While plenty of US retailers have mobile commerce sites or apps, it seems those in the UK have been slower to move into mobile.
I covered this topic last year, and could only think of three m-commerce sites in the UK, two of which were Amazon and eBay. There are now a few more, but a lot of big names are yet to move into mobile commerce.
Strong growth is predicted for the mobile commerce market, and there are plenty of reasons why a mobile commerce site (or app) can benefit retailers. I’ve been listing the UK retailers with a mobile presence…
Some stats from a recent BT Expedite multichannel retailing survey illustrate this point; while 23% of North American retailers have a mobile commerce presence, and 47% plan to, just 5% of UK retailers have m-commerce sites or apps, while 24% are planning to.
I’ve listed the UK retailers I know of that have a mobile commerce website or mobile app. If there are any I’ve missed, leave me a comment…
Oasis has an iPhone app, which showcases part of the retailers’ collection, as well as providing a store locator. It was previously let down by the checkout process, which hadn’t been optimised for mobile, but Oasis has recently updated the app, and the new version has solved this problem.
This is one of the better mobile commerce apps, it shows a limited range of stock, but navigates well, and has a well designed mobile checkout process.
The electrical retailer has a mobile website rather than an app, though it isn’t a transactional site. Instead, users can browse through the product range and reserve items for in-store collection.
The Next iPhone app was released recently, and it’s pretty impressive, with a decent range of stock and a checkout process that makes it easier for mobile users.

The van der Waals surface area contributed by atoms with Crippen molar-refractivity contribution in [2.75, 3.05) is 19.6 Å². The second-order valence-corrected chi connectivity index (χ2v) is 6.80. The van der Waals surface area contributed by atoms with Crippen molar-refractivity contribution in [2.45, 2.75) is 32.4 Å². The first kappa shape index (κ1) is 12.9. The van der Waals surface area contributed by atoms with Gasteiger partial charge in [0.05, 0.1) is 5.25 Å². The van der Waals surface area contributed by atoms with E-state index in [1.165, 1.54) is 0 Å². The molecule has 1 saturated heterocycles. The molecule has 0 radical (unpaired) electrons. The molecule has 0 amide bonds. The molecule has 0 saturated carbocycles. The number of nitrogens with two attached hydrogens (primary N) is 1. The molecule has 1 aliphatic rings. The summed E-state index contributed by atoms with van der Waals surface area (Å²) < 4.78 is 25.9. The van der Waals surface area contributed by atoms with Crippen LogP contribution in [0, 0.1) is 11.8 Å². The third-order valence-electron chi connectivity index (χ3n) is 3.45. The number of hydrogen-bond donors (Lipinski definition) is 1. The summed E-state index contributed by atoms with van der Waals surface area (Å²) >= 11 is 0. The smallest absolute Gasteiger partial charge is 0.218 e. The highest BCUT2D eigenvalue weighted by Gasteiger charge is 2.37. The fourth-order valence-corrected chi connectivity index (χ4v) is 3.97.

Tesco doesn’t have a full m-commerce app or site, but it has introduced three iPhone apps over the last few months; a Clubcard app which users can scan at the checkout, a Store Finder app, and a Wine Finder app, which users can actually place orders from.
House of Fraser
House of Fraser brought out a Gift Finder app before Christmas, though it is let down by the checkout process.
Amazon has a mobile site and an iPhone app, which are similar,though the app has the added bonus of the ‘Amazon remembers’ feature which allows you to take a photo of a product and find matches from Amazon’s range, handy for offline price comparison.
Both site and app have a well designed checkout which has been optimised for mobiles.
Interflora has a mobile site which was launched last year; a stripped down version of the main site with a limited range of flowers and gifts.
Warehouse recently launched an iPhone app, though the mobile commerce part needs some improvement.
Simply Group has iPhone apps for its various brands, and customers can buy from the apps, though they are routed to the checkout of the main website.
The Barratts app was introduced recently, and contains some good features, excellent mobile product pages, and even has a changing room where you can match shoes to an outfit by inserting a photo of yourself. The checkout hasn’t been optimised though, which means actually buying some shoes is trickier than it could be.
The common theme here is that retailers seem to be keener to create an iPhone app rather than a mobile site, which would seem a more logical move.
Apps may be flashier and more fashionable, but retailers should consider a mobile website as a starting point for their mobile commerce strategy.
Some of the pros and cons of mobile sites and apps are laid out here, but a site does have the advantage of greater reach by working across a range of handsets and to those people who may be searching for products on their mobiles.
One barrier to shoppers actually making purchases on their mobile phones is the checkout process. Even on an iPhone, which has a better web browsing experience than many other phones, desktop checkouts can be a usability nightmare.
So, a checkout that has been optimised for mobile users is vital to help retailers actually drive sales and push up conversion rates from mobiles. There is a significant difference in conversion rates between those apps with optimised checkouts and those without.
Simply linking to the main checkout process from an app is not good enough, and retailers doing this are not likely to drive significant sales via mobile.
Are you a retailer with a mobile commerce presence? Have I missed any retailers from this list? Let me know below…